IMPROVING CRIMINAL LEGAL AID IN INDIA
18TH and 19TH January 2014
Sarvodaya Hall, St Pious College, Goregaon (E), Mumbai
Article 21 of the Indian Constitution, which guarantees every citizen ‘the right to life’, has been interpreted by the Supreme Court to include the provision of free criminal legal aid to every indigent person. The Legal System in India, although rich in many ways, is still a nightmare to several in prisons who seek justice through it. The inaccessibility of the poor to lawyers, an almost absent pro-bono culture, the complexity of the system, the inordinate delays, the lack of adequate legal training, corruption and a failure to implement the law, are some of the problems that the system is riddled with. Yet, in the midst of these, we must believe that systemic change is possible.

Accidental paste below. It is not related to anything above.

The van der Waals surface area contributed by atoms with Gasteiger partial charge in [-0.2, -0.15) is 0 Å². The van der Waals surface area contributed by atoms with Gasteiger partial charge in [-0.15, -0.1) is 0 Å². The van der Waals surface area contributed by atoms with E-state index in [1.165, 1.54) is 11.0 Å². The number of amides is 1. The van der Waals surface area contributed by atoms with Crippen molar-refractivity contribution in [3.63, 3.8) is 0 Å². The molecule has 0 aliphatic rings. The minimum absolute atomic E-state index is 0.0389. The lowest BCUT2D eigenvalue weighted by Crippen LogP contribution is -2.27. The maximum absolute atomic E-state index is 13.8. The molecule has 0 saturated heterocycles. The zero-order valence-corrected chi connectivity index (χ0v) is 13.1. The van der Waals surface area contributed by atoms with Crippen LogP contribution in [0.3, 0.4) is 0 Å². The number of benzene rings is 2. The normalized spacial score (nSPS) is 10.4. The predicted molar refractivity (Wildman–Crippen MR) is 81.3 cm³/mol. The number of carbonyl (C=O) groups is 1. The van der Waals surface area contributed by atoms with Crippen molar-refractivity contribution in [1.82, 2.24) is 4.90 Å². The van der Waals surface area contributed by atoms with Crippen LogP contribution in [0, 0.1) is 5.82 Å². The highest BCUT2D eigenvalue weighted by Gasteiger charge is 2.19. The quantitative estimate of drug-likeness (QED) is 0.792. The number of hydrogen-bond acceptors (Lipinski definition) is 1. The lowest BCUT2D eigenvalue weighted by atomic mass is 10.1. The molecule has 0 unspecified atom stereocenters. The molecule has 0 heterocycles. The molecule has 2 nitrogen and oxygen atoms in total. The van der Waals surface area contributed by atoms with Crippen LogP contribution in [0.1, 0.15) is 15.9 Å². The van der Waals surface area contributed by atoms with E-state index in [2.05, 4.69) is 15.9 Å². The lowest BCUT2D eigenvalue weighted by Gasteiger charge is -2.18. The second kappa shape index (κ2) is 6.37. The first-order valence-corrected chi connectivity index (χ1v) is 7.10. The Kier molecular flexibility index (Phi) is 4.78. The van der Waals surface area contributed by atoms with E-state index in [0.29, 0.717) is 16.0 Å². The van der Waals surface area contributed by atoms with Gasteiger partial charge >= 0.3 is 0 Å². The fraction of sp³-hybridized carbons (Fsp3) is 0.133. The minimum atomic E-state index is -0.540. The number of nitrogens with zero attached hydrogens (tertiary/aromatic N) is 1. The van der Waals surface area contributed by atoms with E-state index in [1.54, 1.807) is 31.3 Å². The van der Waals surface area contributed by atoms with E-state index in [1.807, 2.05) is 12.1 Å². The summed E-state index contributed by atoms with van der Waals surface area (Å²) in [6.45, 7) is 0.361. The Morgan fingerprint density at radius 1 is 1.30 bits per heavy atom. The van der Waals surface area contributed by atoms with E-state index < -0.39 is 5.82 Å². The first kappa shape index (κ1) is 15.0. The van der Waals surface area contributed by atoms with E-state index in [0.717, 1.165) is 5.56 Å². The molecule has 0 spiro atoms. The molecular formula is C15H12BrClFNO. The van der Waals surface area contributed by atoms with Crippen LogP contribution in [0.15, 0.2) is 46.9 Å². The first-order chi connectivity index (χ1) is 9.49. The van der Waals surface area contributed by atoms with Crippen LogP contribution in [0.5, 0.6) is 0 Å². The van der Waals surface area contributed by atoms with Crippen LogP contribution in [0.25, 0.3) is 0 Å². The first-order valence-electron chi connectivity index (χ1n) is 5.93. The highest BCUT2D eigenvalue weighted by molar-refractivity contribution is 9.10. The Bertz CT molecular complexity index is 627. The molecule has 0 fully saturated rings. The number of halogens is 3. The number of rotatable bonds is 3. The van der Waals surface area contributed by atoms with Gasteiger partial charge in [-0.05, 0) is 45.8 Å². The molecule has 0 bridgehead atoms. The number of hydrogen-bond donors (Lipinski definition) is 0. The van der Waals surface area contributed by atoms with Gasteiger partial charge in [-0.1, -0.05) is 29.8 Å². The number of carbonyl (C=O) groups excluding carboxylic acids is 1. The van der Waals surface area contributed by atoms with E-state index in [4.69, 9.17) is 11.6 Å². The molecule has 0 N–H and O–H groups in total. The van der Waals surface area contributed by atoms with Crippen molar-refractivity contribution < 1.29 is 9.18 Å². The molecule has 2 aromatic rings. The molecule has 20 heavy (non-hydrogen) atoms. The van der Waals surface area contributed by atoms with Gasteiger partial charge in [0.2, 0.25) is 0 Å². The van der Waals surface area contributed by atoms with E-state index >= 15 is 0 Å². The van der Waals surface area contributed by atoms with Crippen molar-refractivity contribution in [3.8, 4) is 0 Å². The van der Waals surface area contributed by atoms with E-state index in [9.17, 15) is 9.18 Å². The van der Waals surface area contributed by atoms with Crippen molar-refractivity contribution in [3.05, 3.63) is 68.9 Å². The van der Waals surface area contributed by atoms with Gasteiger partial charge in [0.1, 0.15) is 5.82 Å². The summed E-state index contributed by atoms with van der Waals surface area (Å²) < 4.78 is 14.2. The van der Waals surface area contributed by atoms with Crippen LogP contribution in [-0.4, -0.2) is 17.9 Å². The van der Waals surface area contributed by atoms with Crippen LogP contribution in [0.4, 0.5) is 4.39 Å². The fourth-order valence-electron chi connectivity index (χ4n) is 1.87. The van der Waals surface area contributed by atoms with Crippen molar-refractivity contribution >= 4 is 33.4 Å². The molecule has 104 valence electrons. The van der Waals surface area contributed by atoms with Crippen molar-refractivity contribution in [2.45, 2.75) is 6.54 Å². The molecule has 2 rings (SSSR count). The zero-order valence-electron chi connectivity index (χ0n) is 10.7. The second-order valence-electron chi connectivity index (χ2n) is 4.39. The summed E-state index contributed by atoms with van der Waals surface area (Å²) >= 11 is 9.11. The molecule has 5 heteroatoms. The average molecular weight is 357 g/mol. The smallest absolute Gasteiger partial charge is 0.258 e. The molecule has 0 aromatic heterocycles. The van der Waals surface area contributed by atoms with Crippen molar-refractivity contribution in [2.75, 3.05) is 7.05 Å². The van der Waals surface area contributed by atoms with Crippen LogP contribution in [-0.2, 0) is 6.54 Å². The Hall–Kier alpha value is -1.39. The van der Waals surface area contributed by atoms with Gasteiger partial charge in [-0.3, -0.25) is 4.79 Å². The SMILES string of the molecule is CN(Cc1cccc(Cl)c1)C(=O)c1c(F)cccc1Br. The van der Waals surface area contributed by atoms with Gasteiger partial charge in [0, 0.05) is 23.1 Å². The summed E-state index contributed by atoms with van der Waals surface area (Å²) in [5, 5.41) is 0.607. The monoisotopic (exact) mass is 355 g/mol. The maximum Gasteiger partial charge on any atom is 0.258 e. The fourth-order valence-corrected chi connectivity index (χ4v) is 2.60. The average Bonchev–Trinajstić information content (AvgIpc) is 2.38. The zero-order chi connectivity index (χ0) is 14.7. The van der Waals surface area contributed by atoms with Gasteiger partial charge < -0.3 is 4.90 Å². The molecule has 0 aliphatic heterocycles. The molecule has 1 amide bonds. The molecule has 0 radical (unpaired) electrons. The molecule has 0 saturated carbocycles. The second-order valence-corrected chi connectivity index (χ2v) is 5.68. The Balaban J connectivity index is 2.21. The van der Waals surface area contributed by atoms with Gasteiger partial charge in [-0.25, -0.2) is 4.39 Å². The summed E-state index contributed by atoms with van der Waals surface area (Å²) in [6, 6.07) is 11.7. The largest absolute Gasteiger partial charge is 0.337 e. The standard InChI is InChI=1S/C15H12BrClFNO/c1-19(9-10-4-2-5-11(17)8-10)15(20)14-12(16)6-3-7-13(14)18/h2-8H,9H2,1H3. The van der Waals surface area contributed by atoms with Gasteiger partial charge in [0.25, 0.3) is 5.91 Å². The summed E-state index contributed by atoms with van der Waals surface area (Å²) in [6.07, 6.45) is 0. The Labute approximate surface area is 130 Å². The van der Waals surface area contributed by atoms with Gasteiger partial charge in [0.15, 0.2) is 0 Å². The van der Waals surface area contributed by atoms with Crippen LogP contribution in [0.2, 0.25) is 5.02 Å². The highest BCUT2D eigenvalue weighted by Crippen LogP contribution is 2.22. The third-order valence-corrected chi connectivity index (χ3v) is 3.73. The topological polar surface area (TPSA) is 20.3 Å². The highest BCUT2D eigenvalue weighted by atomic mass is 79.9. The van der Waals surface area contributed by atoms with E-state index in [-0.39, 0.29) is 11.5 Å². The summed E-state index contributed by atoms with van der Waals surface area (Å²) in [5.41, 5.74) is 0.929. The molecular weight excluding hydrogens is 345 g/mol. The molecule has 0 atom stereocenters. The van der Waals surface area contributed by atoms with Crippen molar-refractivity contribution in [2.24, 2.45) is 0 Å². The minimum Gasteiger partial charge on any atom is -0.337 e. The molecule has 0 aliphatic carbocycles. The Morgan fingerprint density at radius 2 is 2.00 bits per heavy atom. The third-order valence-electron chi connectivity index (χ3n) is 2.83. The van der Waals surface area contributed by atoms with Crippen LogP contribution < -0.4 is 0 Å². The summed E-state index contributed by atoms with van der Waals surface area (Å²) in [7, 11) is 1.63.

A 2012 year-end report of the National Crime Records Bureau, Ministry of Home Affairs, has held 66.2% of various types of prison inmates to constitute ‘under trials’. In the State of Bihar, at the end of 2012, there were 24,389 under trial prisoners and 4108 convicted prisoners in prisons across the State. These Statistics speak volumes for the lack of access to Legal Aid.According to Mr. Alexander Jacob, Ex - Director General of Prisons and Correctional Services, Kerala, at least 20 percent of Prison inmates are not guilty and behind bars due to lack of access to Legal Aid.
There is an acute need to bring in mechanisms to encourage lawyers to provide Legal Aid, either privately or through the government system. Reform in the access to Criminal Legal Aid will be vital in ensuring two equally footed lawyers present a fair trial.